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Old 11-17-2009, 07:49 PM   #1
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1966 22' Safari
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Rebuilding 1966 Safari: Seeking Advice

Hi everyone, this is my first post, my first airstream and the beginning of a life long dream to rebuild a vintage airstream into a mobile studio and living space!

I was able to get a 1966 22 Safari Double in pretty rough condition for only $500! It's completely gutted and some of the panels are pretty dinged up. I'll be posting questions here and hoping that as I learn maybe I can give back in some way to the amazing airstream community here.

My first question is if anyone knows the approximate GVWR for this model airstream. The literature only lists a trailer weight (3300lbs).

My second question would be, does anyone know how much one of these trailers might weigh once all the appliances, shelves and interior parts are removed (Since this is completely empty I'm trying to get an idea of how much the furnishings/shelves I put in should weigh).

Thanks everyone for a great resource!
-J
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Old 11-17-2009, 08:09 PM   #2
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This is definitely not a dumb question. Unfortunately, most of us are bozos and we don't think far enough ahead to get weights when the shell is gutted. All I can tell you is that my empty weight with all the new cabinets and appliances is pretty close to the original empty weight, maybe +200 or so pounds. You can find the original axle bearing capacity stamped on the axle, which will give you an idea of GVW. I'd add 200-300 to that and you'll be OK for the new GVW 95% of the time.

You are getting a new axle, right? If so, you can wait and weigh the refurbished trailer, then order an axle to match the new weight. Don't forget to subtract the axle and wheel weights (they aren't sprung) and add all the provisions.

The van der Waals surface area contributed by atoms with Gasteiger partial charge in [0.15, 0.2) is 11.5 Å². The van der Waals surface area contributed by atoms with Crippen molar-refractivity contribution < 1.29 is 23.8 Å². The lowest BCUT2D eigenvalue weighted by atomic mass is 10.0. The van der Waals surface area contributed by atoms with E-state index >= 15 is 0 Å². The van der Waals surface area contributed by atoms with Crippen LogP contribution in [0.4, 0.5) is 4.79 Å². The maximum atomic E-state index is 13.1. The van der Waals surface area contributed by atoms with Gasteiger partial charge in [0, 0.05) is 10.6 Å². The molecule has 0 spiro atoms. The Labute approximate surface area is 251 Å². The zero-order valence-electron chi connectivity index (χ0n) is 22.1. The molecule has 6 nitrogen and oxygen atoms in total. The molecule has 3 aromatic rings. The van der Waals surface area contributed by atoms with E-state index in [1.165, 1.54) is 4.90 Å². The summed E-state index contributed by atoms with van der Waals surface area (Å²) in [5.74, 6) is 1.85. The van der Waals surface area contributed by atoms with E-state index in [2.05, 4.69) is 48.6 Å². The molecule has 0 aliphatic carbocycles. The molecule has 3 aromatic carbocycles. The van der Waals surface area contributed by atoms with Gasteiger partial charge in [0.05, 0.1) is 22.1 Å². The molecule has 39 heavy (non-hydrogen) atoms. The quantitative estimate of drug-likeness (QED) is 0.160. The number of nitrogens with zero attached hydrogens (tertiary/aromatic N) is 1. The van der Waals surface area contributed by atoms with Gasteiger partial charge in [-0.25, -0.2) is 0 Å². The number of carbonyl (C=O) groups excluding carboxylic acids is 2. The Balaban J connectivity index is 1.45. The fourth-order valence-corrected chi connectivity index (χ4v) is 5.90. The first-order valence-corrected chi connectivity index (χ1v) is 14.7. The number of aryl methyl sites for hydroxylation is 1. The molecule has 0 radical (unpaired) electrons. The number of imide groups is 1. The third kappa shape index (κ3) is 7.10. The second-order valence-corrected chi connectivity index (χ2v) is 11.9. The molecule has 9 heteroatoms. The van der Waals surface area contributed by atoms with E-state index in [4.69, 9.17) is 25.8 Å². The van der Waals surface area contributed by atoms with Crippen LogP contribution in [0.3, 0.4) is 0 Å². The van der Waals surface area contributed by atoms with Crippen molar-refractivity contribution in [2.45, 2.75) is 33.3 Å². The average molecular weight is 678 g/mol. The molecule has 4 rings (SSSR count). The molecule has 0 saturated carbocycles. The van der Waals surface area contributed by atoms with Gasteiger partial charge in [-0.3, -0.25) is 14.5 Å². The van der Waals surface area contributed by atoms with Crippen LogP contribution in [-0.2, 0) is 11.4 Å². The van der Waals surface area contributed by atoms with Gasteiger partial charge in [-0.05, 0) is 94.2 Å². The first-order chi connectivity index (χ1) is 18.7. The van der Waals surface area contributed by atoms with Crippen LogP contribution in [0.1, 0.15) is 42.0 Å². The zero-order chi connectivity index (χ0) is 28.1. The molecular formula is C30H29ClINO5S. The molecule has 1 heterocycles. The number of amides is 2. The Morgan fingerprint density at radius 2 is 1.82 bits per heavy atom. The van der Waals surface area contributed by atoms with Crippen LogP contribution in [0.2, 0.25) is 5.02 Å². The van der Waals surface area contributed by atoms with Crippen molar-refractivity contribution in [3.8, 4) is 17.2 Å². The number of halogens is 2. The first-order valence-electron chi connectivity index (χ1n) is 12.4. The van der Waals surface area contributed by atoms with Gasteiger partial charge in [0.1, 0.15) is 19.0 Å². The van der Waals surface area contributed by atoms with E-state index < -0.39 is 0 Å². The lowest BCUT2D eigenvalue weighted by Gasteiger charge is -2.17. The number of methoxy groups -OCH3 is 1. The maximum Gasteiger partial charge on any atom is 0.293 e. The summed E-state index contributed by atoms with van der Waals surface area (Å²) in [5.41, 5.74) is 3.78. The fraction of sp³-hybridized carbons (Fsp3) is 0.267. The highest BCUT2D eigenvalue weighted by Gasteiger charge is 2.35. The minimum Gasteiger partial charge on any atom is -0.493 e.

BTW, welcome. You have a real task ahead of you.

Zep

Quote:
Originally Posted by Becomeuseful View Post
Hi everyone, this is my first post, my first airstream and the beginning of a life long dream to rebuild a vintage airstream into a mobile studio and living space!

I was able to get a 1966 22 Safari Double in pretty rough condition for only $500! It's completely gutted and some of the panels are pretty dinged up. I'll be posting questions here and hoping that as I learn maybe I can give back in some way to the amazing airstream community here.

My first question is if anyone knows the approximate GVWR for this model airstream. The literature only lists a trailer weight (3300lbs).

My second question would be, does anyone know how much one of these trailers might weigh once all the appliances, shelves and interior parts are removed (Since this is completely empty I'm trying to get an idea of how much the furnishings/shelves I put in should weigh).

Thanks everyone for a great resource!
-J
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Old 11-17-2009, 08:14 PM   #3
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Welcome!

Hi J, Welcome to the forums.

Quote:
Originally Posted by Becomeuseful View Post
My first question is if anyone knows the approximate GVWR for this model airstream. The literature only lists a trailer weight (3300lbs).
GVWR is probably 3300. My 67 is 3420 with a tongue weight of 398. Your 66 will be very close to this. Take a look here. http://vintageairstream.com/archives...ari/index.html

Quote:
Originally Posted by Becomeuseful View Post
My second question would be, does anyone know how much one of these trailers might weigh once all the appliances, shelves and interior parts are removed (Since this is completely empty I'm trying to get an idea of how much the furnishings/shelves I put in should weigh).
About 3400 lbs with dry tanks. Update: 1966 SAFARI 22 TWIN GVRW 3360 Tongue weight 377 hitch ball hght 20.5
1966 SAFARI 22 DOUBLE GVRW 3360 Tongue weight 377 hitch ball hght 20.5
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Old 11-17-2009, 08:18 PM   #4
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Quote:
Originally Posted by Becomeuseful View Post
Hi everyone, this is my first post, my first airstream and the beginning of a life long dream to rebuild a vintage airstream into a mobile studio and living space!